But what about grace? Can it ever just be enough? God has made it clear in his Word that, indeed, grace is enough. But in light of our shortcomings, and the world’s notice of failures, we so easily get whisked away with the feeling that God must be looking at us disapprovingly. Some respond by simply walking away from God, or walking away from trying at all to please him. Others, like myself, walk too far in the other direction. We walk in desperation to earn the approval, doing as much good as we can, and avoiding all bad, for the sake of false-assurance that he won’t forget us.
But what if it is our falling short that can lead us deeper into God’s embrace? As I have been placed in positions that are uncomfortable and times that are trying, I have noticed my exhaustion in trying to attain the “good child” persona. Let me repeat that: I am exhausted. And, what God has taught me in my failure to myself and my own expectations is that something very beautiful happens there. The failure is painful. Nobody wants to let themselves down, but at the end, I am reminded of the need I have for God and his grace. It is in perfectionism and attaining my own expectations on myself that I lose sight of my need for grace that flows incessantly.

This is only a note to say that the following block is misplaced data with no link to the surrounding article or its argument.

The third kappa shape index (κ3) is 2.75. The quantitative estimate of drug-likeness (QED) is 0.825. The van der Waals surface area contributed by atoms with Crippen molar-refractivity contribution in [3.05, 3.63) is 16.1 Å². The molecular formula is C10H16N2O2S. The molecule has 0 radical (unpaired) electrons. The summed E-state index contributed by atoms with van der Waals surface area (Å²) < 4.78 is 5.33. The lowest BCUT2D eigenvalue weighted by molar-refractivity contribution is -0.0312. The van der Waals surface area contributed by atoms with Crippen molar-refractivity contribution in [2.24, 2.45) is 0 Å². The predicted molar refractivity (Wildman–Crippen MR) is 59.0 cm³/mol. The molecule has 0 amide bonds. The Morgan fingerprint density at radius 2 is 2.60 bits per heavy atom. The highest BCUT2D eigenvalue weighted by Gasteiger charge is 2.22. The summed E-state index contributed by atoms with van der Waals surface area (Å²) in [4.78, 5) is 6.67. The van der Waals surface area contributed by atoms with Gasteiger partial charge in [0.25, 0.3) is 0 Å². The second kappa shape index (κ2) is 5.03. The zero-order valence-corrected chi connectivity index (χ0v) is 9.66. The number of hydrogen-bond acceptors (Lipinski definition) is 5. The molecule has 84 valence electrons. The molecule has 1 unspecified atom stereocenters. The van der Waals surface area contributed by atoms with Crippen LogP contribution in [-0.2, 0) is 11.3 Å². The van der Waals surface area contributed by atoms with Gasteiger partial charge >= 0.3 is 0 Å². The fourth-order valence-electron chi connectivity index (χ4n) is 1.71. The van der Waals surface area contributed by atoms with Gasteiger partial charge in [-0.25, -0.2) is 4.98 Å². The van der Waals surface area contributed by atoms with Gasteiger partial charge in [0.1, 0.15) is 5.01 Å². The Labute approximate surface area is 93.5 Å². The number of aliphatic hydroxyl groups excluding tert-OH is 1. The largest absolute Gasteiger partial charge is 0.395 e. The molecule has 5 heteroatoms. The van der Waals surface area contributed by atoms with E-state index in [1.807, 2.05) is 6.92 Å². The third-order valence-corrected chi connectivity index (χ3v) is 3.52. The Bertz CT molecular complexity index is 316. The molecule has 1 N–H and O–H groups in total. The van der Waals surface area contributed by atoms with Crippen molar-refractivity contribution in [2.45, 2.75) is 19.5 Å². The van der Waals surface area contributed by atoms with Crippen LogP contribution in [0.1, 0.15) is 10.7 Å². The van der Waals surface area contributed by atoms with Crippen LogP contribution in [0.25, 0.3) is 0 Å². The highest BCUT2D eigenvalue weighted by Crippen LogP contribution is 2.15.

When I was a kid, my friends and I would throw our bodies loose into oncoming waves. We would get thrashed, not knowing which way was up and which way was down. My knees and face would get scraped with sand as my body toppled over itself, and then, when I would begin to believe I drowned myself, I would reach the shoreline. That first breath was like heaven; suddenly fresh air filled my nostrils and lungs, and the sun above never seemed so bright. Those waves are much like the trials of life. Before we are able to get off our knees, another lie hits from behind, and then another hard circumstance, and another let-down, until we are unable to regain our strength; so we give up, and finally let our bodies loosely go with what has been thrown at us. When we feel we’ve reached the end of our ropes, and stop trying to save ourselves from the raging seas, that all-too-necessary fresh air called grace captures us, and delivers us from the tumbling waters. And the brightness of the sun captures us, and refreshes us, and renews us; so we regain our strength, and walk.
I was sinking deep in sin, far from the peaceful shore, Very deeply stained within, sinking to rise no more, But the Master of the sea heard my despairing cry, From the waters lifted me, now safe am I. –James Rowe